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Issue 08 – Christmas 2021

The Publisher's Desk

The Publisher's Desk

On Christmas.


In the genre of Christmas movies, the stop-motion Rankin/Bass Christmas special Santa Claus is Comin’ to Town (1970) occupies a special place in my heart. The Year Without a Santa Claus (1974) is my favorite, of course, and Rudolph the Red-Nosed Reindeer (1964) must be the one everyone knows best, but the Burgermeister Meisterburger and the Winter Warlock I like to imagine as rival professors of ethics.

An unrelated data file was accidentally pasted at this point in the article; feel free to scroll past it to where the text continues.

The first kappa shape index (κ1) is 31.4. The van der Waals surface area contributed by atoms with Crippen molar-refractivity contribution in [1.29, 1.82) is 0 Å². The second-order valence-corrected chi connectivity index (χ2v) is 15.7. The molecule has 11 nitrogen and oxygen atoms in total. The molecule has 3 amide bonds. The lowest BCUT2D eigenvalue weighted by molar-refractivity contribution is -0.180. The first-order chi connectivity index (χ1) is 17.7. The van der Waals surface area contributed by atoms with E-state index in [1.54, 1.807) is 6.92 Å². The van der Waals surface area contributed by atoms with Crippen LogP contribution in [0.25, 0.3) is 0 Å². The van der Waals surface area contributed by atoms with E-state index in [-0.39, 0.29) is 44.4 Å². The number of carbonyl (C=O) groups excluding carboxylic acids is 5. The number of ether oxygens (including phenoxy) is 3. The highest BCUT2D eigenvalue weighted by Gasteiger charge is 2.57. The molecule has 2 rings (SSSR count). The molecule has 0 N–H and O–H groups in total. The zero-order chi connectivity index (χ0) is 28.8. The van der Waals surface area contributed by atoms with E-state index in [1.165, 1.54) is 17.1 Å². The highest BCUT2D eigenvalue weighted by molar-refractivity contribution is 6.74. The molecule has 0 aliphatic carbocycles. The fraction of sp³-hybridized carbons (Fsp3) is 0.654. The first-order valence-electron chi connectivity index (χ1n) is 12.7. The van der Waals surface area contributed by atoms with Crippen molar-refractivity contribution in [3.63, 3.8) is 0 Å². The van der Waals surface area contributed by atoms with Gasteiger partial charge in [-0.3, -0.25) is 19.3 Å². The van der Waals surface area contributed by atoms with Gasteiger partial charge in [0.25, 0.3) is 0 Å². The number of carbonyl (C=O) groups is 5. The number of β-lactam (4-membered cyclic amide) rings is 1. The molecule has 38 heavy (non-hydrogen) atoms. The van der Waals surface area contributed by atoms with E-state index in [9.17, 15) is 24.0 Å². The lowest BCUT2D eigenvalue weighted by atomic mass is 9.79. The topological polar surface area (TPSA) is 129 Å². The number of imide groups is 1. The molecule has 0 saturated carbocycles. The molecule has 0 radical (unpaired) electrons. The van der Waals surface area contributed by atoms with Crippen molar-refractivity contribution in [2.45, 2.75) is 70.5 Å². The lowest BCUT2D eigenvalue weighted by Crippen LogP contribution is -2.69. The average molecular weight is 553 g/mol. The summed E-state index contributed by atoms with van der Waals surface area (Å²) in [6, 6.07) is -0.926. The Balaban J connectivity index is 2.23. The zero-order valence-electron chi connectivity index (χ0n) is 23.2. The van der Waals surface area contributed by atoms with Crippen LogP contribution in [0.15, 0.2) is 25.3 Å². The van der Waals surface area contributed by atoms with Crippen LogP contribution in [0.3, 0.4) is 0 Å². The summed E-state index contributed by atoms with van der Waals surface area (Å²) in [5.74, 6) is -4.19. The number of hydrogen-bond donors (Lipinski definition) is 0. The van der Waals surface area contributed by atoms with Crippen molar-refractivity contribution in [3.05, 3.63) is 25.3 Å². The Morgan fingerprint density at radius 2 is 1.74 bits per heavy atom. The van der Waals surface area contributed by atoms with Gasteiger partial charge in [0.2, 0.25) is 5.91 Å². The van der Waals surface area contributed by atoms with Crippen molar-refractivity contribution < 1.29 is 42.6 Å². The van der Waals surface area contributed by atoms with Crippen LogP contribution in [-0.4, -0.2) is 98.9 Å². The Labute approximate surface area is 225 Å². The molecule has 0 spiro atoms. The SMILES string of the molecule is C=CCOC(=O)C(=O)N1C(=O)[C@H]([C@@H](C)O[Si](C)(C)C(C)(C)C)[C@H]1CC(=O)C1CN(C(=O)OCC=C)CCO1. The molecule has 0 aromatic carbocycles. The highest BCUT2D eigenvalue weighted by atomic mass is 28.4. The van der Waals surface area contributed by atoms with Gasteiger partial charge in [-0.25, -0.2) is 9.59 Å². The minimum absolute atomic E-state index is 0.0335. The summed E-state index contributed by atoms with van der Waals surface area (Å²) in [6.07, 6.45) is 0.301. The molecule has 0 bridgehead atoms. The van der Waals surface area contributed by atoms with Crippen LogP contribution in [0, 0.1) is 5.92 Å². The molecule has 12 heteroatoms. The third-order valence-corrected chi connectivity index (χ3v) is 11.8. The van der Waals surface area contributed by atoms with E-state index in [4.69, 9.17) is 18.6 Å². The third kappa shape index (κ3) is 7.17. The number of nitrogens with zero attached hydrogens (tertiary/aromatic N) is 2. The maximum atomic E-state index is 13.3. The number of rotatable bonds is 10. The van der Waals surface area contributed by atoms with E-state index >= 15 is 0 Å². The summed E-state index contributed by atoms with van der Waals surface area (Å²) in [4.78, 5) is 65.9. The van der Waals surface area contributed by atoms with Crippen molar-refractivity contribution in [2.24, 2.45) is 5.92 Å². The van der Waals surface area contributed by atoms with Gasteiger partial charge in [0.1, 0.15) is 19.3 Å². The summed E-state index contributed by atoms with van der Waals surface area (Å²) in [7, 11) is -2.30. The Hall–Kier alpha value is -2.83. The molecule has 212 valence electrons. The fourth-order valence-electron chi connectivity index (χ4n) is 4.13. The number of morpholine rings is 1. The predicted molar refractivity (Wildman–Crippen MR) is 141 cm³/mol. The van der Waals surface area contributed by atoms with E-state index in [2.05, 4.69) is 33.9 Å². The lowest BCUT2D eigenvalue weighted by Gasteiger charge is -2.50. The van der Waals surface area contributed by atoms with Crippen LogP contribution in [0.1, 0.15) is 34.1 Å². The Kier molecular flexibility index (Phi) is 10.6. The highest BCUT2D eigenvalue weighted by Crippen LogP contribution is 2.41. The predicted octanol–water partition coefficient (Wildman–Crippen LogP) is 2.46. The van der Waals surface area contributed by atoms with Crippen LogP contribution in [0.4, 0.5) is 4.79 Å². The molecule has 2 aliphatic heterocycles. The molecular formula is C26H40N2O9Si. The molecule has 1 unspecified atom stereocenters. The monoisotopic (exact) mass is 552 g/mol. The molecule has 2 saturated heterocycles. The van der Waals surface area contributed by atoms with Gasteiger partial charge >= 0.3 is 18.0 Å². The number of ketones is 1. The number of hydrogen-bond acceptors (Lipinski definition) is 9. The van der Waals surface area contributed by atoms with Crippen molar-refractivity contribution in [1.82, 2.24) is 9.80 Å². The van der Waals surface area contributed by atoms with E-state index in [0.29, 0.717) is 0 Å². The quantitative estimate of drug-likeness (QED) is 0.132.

These two petty lords contend with the young toy maker Kris Kringle and force him to develop a series of ad hoc customs that become the basis of the Santa Claus myth. The show’s plot is more complicated than you may think wise for a fifty-minute holiday special, but we need recall only a few details here. Sombertown, the center of our story, is a brutal authoritarian burg run by the Burgermeister, a man who hates happiness, toys, and children’s joy. (Mary Kate Skehan recounts her meeting with a somewhat less tyrannical municipal authority figure on page 30.) Outside Sombertown the woods are terrorized by the Winter Warlock, who spreads misery and scares all the baby animals. Santa Klaus (known as a child here as “Kris Kringle”), we learn, was delivered as a foundling to the Burgermeister, grows up in the town’s “Orphan Asylum,” and later ventures outside its borders into the Warlock’s woods. (Another fictional tale of supernatural goings-on appears on page 57, from Ree Brannigan, winner of our Christmas ghost story competition; a true one, of a well-documented haunting that comes down to us from a nineteenth-century American frontier priest, is on page 29.)

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